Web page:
-- Philosophical Quarterly
  • "[Acts is] an agenda-setting study, and it is among the most rewarding and original works in contemporary philosophy of art."
    --- The Jerusalem Philosophical Quarterly
  • "As an investigation into the philosophical foundations and ethical implications of what Zamir calls 'the most popular approach to actor instruction in the English-speaking world,' Acts is sure to assume a prominent place in the literature on performance and philosophy. Without ever overlooking the ethical quandaries of the actor’s craft, Zamir gives full-bodied testament to the power of acting in revealing our fullest selves."
    --- Theatre Journal
  • "[Acts] is a remarkably rich, dense, comprehensive, and breathtakingly insightful book on the experience and nature of the “acts” one undertakes and undergoes as both an actor and as a person in the world outside of theatre."
    --Aili Bresnahan,  Philosophers' Magazine
  • "There is much to admire about Zamir’s book — his deft handling of language familiar to rather different theoretical traditions, his breadth of vision, his combination of philosophical care and theoretical ambition. Zamir’s book achieves something that is rare in philosophy: it’s a good read; it’s daring; it doesn’t bleed with an allegiance to any particular philosophical tradition; it is inspired, creative, and sensitive to actors’ understanding of their art. I’d even go so far as to say that with Acts Zamir has really embodied the role of philosopher and given us a lively performance."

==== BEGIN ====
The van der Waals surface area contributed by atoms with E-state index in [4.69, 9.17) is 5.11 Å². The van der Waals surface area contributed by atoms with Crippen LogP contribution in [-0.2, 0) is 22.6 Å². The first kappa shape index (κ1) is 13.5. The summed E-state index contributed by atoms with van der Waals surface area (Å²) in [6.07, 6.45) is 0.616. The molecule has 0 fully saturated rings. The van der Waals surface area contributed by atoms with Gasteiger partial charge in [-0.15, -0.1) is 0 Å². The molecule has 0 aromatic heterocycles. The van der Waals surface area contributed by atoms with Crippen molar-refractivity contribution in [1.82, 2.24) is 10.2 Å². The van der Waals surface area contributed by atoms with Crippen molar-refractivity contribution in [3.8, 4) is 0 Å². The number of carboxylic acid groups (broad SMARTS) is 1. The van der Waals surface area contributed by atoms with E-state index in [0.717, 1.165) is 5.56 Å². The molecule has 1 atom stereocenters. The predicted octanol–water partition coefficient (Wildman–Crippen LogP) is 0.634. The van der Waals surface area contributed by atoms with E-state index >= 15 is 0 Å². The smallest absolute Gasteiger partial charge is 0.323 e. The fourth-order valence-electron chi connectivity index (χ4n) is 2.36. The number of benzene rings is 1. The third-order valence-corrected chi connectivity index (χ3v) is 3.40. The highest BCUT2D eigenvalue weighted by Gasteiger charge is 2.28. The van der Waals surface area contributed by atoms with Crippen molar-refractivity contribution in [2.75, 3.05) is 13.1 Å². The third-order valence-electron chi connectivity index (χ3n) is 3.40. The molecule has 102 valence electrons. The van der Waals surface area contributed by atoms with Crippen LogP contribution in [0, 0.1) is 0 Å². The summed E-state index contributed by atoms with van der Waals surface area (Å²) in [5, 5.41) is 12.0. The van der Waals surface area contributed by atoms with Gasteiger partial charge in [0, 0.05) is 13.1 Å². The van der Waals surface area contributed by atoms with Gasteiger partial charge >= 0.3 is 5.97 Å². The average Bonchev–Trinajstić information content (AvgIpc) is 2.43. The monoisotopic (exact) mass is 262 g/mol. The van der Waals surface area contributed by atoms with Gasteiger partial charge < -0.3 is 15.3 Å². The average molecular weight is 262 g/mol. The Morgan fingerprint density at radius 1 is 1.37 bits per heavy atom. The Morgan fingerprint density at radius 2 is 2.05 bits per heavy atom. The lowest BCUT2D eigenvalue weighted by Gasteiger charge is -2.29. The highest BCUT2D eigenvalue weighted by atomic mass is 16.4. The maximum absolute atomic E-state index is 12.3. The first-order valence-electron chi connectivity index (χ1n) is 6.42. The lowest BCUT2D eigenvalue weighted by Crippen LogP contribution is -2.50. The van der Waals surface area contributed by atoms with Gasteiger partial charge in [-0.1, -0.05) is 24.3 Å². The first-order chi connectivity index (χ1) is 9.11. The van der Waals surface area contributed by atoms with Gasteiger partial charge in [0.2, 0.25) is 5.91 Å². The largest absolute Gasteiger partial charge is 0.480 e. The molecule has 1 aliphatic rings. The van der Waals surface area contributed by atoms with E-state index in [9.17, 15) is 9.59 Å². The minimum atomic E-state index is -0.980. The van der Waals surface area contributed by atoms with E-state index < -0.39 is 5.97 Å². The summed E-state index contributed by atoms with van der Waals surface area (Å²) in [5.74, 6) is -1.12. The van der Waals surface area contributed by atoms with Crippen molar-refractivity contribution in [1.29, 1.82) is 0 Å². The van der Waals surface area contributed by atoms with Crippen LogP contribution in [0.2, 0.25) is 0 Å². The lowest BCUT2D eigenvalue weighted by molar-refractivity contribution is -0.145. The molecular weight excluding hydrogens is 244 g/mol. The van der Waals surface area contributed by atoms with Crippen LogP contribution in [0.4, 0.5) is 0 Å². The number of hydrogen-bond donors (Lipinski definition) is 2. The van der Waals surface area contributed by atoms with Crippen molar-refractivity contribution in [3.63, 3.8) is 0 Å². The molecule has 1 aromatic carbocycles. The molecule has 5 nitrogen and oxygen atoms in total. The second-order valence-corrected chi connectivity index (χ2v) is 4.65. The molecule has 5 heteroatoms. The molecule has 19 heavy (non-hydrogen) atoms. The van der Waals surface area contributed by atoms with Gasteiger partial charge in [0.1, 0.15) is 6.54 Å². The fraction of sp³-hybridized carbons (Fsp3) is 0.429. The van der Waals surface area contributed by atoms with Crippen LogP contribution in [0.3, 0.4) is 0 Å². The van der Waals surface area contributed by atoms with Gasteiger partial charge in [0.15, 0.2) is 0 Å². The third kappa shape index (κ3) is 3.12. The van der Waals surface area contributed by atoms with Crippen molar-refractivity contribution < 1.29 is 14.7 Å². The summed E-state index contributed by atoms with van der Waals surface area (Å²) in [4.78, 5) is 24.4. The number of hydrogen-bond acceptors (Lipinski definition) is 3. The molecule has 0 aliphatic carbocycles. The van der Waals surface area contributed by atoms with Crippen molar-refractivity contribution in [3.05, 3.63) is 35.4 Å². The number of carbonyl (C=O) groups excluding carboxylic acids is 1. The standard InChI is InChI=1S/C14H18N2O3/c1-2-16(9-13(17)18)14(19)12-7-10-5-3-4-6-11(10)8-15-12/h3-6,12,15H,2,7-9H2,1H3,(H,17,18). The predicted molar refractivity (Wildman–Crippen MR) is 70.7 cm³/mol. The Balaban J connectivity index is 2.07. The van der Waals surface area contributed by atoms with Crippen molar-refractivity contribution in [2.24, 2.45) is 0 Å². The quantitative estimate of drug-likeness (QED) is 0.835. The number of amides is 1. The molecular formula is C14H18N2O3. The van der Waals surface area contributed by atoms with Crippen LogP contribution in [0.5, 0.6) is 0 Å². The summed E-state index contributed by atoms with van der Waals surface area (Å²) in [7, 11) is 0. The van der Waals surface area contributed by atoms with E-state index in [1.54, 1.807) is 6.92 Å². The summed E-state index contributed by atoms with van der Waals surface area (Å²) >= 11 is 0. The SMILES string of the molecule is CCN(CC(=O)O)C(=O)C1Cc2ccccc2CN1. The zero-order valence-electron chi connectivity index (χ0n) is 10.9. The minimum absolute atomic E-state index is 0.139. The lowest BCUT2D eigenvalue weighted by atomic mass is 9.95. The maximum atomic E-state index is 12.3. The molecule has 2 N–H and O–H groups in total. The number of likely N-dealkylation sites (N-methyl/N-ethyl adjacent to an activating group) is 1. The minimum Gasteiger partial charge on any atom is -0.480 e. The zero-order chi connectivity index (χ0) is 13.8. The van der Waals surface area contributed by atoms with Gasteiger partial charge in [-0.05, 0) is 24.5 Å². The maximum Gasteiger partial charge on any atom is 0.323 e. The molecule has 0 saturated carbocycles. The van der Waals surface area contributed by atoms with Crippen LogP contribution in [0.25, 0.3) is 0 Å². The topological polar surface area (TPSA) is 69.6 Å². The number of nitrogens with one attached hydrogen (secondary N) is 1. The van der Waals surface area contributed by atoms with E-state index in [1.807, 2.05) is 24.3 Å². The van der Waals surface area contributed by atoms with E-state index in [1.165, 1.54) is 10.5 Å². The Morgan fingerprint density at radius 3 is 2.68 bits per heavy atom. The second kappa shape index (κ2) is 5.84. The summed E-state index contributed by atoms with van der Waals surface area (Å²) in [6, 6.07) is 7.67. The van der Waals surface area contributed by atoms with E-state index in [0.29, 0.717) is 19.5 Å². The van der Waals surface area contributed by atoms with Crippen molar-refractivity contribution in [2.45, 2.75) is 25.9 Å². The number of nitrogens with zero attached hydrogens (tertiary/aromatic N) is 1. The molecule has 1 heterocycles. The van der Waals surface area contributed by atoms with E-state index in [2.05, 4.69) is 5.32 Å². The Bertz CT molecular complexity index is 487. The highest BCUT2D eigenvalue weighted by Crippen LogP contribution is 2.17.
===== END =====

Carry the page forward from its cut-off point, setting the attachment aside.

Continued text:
--Nick Riggle, Notre Dame Philosophical Review
  • Tzachi Zamir’s Acts: Theater, Philosophy, and the Performing Self offers an expansive philosophical treatment of acting that moves through the domains of traditional dramatic theatre to the realm of everyday life.
    --Will Daddario, The Drama Review

- See more at: https://www.press.umich.edu/6610419/acts/?s=description#sthash.UPuwcucY....

Flann O'Brien: Contesting Legacies
Borg, Ruben, Paul Fagan, and Werner Huber (Eds.). Flann O'Brien: Contesting Legacies. Cork: Cork University Press, 2014. Print.Abstract